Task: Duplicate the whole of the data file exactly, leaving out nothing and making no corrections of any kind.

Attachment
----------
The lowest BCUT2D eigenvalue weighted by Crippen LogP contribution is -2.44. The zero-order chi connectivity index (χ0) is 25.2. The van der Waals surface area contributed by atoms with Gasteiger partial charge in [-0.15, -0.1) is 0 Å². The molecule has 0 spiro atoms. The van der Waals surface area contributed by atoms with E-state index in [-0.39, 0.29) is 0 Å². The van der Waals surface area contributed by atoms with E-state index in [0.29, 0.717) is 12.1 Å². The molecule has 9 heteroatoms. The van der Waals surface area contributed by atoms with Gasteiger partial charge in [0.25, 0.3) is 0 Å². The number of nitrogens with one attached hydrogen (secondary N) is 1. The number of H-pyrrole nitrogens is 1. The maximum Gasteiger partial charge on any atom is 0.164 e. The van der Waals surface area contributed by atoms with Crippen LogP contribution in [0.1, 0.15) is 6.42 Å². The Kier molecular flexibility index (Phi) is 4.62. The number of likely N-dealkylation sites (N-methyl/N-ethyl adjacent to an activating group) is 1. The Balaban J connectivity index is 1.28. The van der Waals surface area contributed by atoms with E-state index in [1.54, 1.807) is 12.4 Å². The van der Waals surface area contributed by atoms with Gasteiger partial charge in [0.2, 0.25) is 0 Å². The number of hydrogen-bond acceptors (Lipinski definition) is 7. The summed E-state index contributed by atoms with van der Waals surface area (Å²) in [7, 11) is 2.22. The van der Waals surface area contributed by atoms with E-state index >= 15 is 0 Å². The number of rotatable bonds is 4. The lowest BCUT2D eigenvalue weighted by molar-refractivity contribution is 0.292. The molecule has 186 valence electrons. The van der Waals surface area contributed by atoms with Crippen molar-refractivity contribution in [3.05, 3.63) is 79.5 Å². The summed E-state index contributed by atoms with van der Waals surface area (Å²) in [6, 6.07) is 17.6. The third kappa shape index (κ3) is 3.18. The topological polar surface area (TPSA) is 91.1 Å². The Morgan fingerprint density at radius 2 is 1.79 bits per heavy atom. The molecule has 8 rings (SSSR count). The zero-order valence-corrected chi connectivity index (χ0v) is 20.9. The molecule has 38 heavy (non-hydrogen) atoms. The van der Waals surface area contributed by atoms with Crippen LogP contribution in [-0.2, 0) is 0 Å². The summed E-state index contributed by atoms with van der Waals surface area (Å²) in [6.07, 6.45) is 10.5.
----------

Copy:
The lowest BCUT2D eigenvalue weighted by Crippen LogP contribution is -2.44. The zero-order chi connectivity index (χ0) is 25.2. The van der Waals surface area contributed by atoms with Gasteiger partial charge in [-0.15, -0.1) is 0 Å². The molecule has 0 spiro atoms. The van der Waals surface area contributed by atoms with E-state index in [-0.39, 0.29) is 0 Å². The van der Waals surface area contributed by atoms with E-state index in [0.29, 0.717) is 12.1 Å². The molecule has 9 heteroatoms. The van der Waals surface area contributed by atoms with Gasteiger partial charge in [0.25, 0.3) is 0 Å². The number of nitrogens with one attached hydrogen (secondary N) is 1. The number of H-pyrrole nitrogens is 1. The maximum Gasteiger partial charge on any atom is 0.164 e. The van der Waals surface area contributed by atoms with Crippen LogP contribution in [0.1, 0.15) is 6.42 Å². The Kier molecular flexibility index (Phi) is 4.62. The number of likely N-dealkylation sites (N-methyl/N-ethyl adjacent to an activating group) is 1. The Balaban J connectivity index is 1.28. The van der Waals surface area contributed by atoms with E-state index in [1.54, 1.807) is 12.4 Å². The van der Waals surface area contributed by atoms with Gasteiger partial charge in [0.2, 0.25) is 0 Å². The number of hydrogen-bond acceptors (Lipinski definition) is 7. The summed E-state index contributed by atoms with van der Waals surface area (Å²) in [7, 11) is 2.22. The van der Waals surface area contributed by atoms with E-state index >= 15 is 0 Å². The number of rotatable bonds is 4. The lowest BCUT2D eigenvalue weighted by molar-refractivity contribution is 0.292. The molecule has 186 valence electrons. The van der Waals surface area contributed by atoms with Crippen molar-refractivity contribution in [3.05, 3.63) is 79.5 Å². The summed E-state index contributed by atoms with van der Waals surface area (Å²) in [6, 6.07) is 17.6. The third kappa shape index (κ3) is 3.18. The topological polar surface area (TPSA) is 91.1 Å². The Morgan fingerprint density at radius 2 is 1.79 bits per heavy atom. The molecule has 8 rings (SSSR count). The zero-order valence-corrected chi connectivity index (χ0v) is 20.9. The molecule has 38 heavy (non-hydrogen) atoms. The van der Waals surface area contributed by atoms with Crippen LogP contribution in [-0.2, 0) is 0 Å². The summed E-state index contributed by atoms with van der Waals surface area (Å²) in [6.07, 6.45) is 10.5.